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From the Columbia Encyclopedia:

A drug used to alleviate some of the symptoms of Parkinsonism, particularly trembling, rigidity, and slow movements; the drug is also called levodopa. Parkinsonism results when the concentration of dopamine in the brain is depleted (see catecholamine). Medical administration of dopamine itself is ineffective since that chemical apparently does not enter the brain from the blood. A metabolic precursor of dopamine, l-dopa does enter the brain via the bloodstream and is probably converted into dopamine there. Because there are many brain disorders with similar symptoms, many patients with Parkinsonism do not show any improvement when treated with the drug. Furthermore, virtually all patients on l-dopa experience side effects including nausea, loss of appetite, cardiac irregularities, and psychological changes.

The drug is most famous for its' use by Oliver Sacks in 1969 who used the drug to treat people with sleeping sickness that hadn't been able to initiate movement for some 50 years. The drug had a remarkable effect of waking the patients up, when nothing else had been successful. The results of his studies were captured in the 1973 book Awakenings, which was turned into a documentary in 1974, a one-act play by Harold Pinter ("A Kind of Alaska") in 1982, and an award-nominated movie in 1989.

Steve Albini also wrote a song named after the drug about one of the subjects of the awakenings studies, and the psychological side effects therein. It was performed by his old band Big Black, and can be found on the 1987 album Songs about Fucking and on the 1993 live release Pig Pile. Information from the liner notes of both:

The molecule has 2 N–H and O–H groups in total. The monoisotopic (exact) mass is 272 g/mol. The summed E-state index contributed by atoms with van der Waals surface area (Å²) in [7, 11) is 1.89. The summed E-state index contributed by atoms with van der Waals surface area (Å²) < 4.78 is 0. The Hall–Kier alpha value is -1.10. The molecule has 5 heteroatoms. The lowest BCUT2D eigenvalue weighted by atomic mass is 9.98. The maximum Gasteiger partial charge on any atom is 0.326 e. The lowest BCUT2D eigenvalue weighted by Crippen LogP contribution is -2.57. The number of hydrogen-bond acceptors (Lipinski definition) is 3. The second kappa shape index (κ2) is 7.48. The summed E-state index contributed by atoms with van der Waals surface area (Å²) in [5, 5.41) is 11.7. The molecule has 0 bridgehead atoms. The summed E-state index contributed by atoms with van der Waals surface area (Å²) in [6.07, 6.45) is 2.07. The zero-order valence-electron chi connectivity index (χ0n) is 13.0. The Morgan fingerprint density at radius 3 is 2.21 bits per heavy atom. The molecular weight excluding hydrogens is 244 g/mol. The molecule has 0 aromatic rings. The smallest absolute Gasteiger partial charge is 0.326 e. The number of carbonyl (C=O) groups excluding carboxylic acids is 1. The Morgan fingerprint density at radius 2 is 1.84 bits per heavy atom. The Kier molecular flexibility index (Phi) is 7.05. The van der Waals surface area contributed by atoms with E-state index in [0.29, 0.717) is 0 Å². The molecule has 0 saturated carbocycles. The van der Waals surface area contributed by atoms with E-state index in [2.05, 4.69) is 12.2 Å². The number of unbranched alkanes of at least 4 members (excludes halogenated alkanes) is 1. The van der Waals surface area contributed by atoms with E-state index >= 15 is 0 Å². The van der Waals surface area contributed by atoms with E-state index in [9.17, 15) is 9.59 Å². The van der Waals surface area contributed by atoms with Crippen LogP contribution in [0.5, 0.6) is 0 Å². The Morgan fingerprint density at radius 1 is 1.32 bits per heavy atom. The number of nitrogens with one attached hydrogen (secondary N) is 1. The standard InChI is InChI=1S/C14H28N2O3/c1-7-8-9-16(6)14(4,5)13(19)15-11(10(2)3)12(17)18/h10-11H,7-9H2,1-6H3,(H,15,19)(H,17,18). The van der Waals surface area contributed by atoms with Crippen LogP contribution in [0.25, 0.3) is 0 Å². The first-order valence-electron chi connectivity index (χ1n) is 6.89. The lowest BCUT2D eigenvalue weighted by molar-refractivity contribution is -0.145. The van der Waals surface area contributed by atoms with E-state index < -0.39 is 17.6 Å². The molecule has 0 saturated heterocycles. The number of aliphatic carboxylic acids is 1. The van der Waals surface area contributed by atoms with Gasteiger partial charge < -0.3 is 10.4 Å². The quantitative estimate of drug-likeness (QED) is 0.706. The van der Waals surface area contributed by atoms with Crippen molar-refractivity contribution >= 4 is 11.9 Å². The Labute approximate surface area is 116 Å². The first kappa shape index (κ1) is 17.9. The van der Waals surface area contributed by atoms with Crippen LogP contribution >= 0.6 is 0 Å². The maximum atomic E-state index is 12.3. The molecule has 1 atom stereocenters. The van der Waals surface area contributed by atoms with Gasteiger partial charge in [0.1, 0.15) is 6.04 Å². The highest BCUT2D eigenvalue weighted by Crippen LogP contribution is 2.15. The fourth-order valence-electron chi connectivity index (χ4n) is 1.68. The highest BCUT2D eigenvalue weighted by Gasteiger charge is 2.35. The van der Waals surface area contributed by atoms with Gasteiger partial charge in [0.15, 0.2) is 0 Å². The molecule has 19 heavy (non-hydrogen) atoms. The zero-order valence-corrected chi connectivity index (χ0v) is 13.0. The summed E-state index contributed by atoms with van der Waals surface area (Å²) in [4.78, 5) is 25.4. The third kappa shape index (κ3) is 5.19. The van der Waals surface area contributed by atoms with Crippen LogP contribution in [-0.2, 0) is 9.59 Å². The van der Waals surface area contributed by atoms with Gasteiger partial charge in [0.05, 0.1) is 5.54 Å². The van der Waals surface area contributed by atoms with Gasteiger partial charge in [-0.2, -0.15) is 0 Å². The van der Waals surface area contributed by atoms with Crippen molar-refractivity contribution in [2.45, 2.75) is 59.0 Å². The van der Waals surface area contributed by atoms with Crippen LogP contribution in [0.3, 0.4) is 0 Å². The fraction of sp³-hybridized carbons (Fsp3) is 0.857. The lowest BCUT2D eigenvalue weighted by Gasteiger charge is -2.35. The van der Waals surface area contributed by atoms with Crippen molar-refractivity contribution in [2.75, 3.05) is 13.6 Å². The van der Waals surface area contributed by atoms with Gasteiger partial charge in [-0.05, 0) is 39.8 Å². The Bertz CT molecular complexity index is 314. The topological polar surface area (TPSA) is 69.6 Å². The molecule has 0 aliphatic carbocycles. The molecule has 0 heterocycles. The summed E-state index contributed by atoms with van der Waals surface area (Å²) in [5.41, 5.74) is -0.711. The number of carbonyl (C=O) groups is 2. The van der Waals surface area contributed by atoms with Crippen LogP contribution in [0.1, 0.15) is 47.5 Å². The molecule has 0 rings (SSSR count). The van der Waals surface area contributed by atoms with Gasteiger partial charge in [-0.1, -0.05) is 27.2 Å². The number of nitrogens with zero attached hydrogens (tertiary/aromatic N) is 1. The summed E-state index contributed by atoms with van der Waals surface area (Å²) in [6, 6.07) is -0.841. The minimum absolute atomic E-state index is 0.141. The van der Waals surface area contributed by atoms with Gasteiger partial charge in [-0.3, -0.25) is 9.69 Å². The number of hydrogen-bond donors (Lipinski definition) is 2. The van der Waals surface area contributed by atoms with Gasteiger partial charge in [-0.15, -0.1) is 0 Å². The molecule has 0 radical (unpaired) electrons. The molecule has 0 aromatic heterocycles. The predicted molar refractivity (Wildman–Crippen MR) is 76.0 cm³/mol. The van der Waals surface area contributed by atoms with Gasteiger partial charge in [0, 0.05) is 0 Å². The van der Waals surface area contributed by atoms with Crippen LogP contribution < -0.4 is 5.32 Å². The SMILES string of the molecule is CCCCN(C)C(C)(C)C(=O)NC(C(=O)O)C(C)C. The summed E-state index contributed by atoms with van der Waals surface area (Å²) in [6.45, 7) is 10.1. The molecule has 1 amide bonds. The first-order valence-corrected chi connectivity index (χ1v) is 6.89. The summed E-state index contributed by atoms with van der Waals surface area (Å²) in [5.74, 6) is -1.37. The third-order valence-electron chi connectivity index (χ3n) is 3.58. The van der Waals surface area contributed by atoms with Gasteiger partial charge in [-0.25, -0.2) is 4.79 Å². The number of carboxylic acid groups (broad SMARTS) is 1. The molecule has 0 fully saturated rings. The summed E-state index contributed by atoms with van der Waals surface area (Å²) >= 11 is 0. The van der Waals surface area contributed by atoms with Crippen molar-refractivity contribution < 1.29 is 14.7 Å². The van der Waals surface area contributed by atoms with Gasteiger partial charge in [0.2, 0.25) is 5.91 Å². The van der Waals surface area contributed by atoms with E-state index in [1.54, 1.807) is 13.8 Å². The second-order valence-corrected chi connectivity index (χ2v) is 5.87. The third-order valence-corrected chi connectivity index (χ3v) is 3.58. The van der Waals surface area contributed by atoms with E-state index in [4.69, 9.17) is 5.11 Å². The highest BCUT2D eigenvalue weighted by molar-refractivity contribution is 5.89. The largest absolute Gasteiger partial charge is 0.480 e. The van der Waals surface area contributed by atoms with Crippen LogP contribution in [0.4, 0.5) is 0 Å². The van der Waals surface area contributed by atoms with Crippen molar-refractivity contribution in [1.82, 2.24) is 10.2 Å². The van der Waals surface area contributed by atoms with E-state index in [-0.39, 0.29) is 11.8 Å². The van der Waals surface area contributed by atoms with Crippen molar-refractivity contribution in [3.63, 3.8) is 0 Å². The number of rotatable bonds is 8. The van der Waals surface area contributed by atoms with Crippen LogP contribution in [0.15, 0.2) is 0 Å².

Daisy (a victim of sleeping sickness) went to sleep at 15 and woke up many years later. she, being perfectly sensible, decided she ought to die, since she had literally slept away her entire productive life. the medical profession had, in her absence, decided that all life must be preserved, regardless of worth to its owner, and prevented her from performing the only noble act she was capable of.

That Oliver Sacks has been portrayed by Robin Williams in a saccharine mass-market tearjerker movie in no way invalidates his life's work: documenting the entertaining behavior of people with severe brain anomalies.

The lyrics to the song:

I got a sickness sweet as a love note
I got a headache like a pillow
Called me Daisy
called me Daisy
called me Daisy, that one
Called me Daisy
I am a sweetheart
I am a prom queen
I am some puppies
Not Daisy
Not Daisy
Are we here now?
I am a horror
This is an old one
Not Daisy
L Dopa fixed me, all right

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